Feedback and survey requests
A feedback or survey request sent immediately after a user action, like using a new feature, will get a response when the interaction is fresh in the user’s mind.
MOBILE AND WEB PUSH
We’re grouping these two due to similar behavior and usage.
Unlike in-app notifications (which are considered part of the product), mobile and web push notifications need a user’s consent before they can be delivered.
One of the biggest reasons to use push notifications is simply to reach users even if they aren’t actively using your app. If a user stops using your app or forgets it is installed on their device, you can still send them notifications.
These messages will get prime real estate right on their mobile notification screen (or on their desktop).
IOS & ANDROID
iOS and Android push notifications give you the ability to have a custom (or full interface) notification after a user engages. This means that instead of the limited fonts and tiny icons of the default push notification UI, you can expand on the UI with things like custom fonts and larger images.
DELIVER TIME-SENSITIVE INFORMATION
Push notifications are leveraged to deliver time-sensitive information. Let’s say you check-in for a flight through the airline’s app and two days later there’s an update to the flight’s status. A push notification has a much higher chance of being seen in a timely manner than an in-app or email notification.
Because push notifications are quite literally pushed in front of you, they can be extremely useful in your workflow tools—updating you if you need to review something, or another actionable task.
Abandoned shopping cart
Users get distracted and multitask. If they’ve added items to their cart and didn’t complete the purchase, either intentionally or unintentionally, a notification will remind them of their previous purchasing intentions.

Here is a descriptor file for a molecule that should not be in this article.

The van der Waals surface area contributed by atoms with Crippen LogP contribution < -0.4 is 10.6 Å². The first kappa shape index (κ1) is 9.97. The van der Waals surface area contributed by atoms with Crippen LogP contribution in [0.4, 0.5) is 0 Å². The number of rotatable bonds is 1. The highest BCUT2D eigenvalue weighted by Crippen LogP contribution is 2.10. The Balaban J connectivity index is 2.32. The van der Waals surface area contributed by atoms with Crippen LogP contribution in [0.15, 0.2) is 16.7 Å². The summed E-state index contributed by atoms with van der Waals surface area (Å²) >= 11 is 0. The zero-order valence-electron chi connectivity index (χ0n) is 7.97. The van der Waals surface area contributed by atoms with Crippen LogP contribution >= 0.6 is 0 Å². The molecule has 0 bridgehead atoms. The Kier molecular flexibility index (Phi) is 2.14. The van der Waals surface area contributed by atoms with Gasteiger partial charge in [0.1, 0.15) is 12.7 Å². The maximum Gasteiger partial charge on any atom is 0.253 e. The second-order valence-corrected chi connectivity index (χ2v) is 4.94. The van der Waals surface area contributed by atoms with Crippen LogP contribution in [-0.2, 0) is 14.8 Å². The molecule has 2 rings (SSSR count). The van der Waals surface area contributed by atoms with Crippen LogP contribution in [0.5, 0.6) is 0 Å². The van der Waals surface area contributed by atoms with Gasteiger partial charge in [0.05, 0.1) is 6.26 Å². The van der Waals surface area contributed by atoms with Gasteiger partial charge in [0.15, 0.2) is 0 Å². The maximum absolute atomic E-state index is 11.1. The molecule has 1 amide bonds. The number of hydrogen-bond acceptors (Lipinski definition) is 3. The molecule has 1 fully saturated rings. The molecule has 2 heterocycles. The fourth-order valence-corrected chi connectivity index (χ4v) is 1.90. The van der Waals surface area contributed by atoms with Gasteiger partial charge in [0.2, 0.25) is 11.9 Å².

According to Simform, on average, users have 40 apps downloaded on their phones. All those apps don’t get equal attention, and a lot of them are probably forgotten about. If the user has given permission to send them push notifications, they at least had some level of interest in the product.
Sales drive more people to your business, so it makes sense to send push notifications to tell users there is a great reason to use your app or visit your site.
Alert users to new content, like blog posts. This can both engage active users and remind inactive users of your content offerings.
Alerts and reminders
One of the biggest use cases for apps, and probably most welcomed by users. For example, calendar apps, transportation apps, flight trackers, and social media apps all use push notifications to send helpful and important reminders to users.
"Whether you use push notifications or in-app notifications—or both—you should always strive to send personalized and meaningful notifications to users."
RICH PUSH NOTIFICATIONS
Rich push notification is fairly easy to understand — you can incorporate rich media content in your push notifications.
This content aligns with your copy, creating a more visually appealing and on-brand experience. In a traditional push message, the copy is the focus, and an image (if included at all) occupies a small space.
The first instance of rich push was the ability to include large images with the release of Android 4.1+ in 2012.
Apple followed a few years later, adding even more support for different kinds of rich media with the release of iOS 10 in 2016.